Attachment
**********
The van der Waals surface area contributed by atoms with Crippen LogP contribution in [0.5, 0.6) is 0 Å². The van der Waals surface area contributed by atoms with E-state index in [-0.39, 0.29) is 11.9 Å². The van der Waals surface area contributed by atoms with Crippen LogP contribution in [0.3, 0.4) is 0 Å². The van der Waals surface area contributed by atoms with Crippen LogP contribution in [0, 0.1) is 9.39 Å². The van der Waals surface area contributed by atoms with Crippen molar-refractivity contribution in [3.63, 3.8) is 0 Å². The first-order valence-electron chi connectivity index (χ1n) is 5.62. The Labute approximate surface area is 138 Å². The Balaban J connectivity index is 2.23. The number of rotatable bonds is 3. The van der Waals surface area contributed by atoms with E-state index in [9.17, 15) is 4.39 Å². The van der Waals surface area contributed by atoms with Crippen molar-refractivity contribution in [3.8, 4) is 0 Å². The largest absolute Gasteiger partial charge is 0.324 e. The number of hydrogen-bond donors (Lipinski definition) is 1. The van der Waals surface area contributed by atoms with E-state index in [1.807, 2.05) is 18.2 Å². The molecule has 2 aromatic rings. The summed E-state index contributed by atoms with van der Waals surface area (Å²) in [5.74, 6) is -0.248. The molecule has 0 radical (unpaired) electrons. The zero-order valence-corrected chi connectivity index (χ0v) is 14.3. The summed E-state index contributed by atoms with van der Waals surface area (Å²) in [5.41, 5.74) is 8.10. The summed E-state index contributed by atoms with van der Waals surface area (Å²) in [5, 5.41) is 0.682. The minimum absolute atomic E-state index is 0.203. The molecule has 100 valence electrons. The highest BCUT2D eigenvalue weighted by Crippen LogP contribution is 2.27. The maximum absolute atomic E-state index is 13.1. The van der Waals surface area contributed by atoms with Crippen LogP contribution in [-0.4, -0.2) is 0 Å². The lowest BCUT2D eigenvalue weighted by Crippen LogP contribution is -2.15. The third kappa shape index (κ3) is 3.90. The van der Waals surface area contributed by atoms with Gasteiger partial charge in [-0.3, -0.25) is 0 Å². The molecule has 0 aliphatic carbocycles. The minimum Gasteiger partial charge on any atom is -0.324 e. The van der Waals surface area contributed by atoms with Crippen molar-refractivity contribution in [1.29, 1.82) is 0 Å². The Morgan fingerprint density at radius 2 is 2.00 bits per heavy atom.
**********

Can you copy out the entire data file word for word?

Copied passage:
The van der Waals surface area contributed by atoms with Crippen LogP contribution in [0.5, 0.6) is 0 Å². The van der Waals surface area contributed by atoms with E-state index in [-0.39, 0.29) is 11.9 Å². The van der Waals surface area contributed by atoms with Crippen LogP contribution in [0.3, 0.4) is 0 Å². The van der Waals surface area contributed by atoms with Crippen LogP contribution in [0, 0.1) is 9.39 Å². The van der Waals surface area contributed by atoms with Crippen molar-refractivity contribution in [3.63, 3.8) is 0 Å². The first-order valence-electron chi connectivity index (χ1n) is 5.62. The Labute approximate surface area is 138 Å². The Balaban J connectivity index is 2.23. The number of rotatable bonds is 3. The van der Waals surface area contributed by atoms with E-state index in [9.17, 15) is 4.39 Å². The van der Waals surface area contributed by atoms with Crippen molar-refractivity contribution in [3.8, 4) is 0 Å². The largest absolute Gasteiger partial charge is 0.324 e. The number of hydrogen-bond donors (Lipinski definition) is 1. The van der Waals surface area contributed by atoms with E-state index in [1.807, 2.05) is 18.2 Å². The molecule has 2 aromatic rings. The summed E-state index contributed by atoms with van der Waals surface area (Å²) in [5.74, 6) is -0.248. The molecule has 0 radical (unpaired) electrons. The zero-order valence-corrected chi connectivity index (χ0v) is 14.3. The summed E-state index contributed by atoms with van der Waals surface area (Å²) in [5.41, 5.74) is 8.10. The summed E-state index contributed by atoms with van der Waals surface area (Å²) in [5, 5.41) is 0.682. The minimum absolute atomic E-state index is 0.203. The molecule has 100 valence electrons. The highest BCUT2D eigenvalue weighted by Crippen LogP contribution is 2.27. The maximum absolute atomic E-state index is 13.1. The van der Waals surface area contributed by atoms with Crippen LogP contribution in [-0.4, -0.2) is 0 Å². The lowest BCUT2D eigenvalue weighted by Crippen LogP contribution is -2.15. The third kappa shape index (κ3) is 3.90. The van der Waals surface area contributed by atoms with Gasteiger partial charge in [-0.3, -0.25) is 0 Å². The molecule has 0 aliphatic carbocycles. The minimum Gasteiger partial charge on any atom is -0.324 e. The van der Waals surface area contributed by atoms with Crippen molar-refractivity contribution in [1.29, 1.82) is 0 Å². The Morgan fingerprint density at radius 2 is 2.00 bits per heavy atom.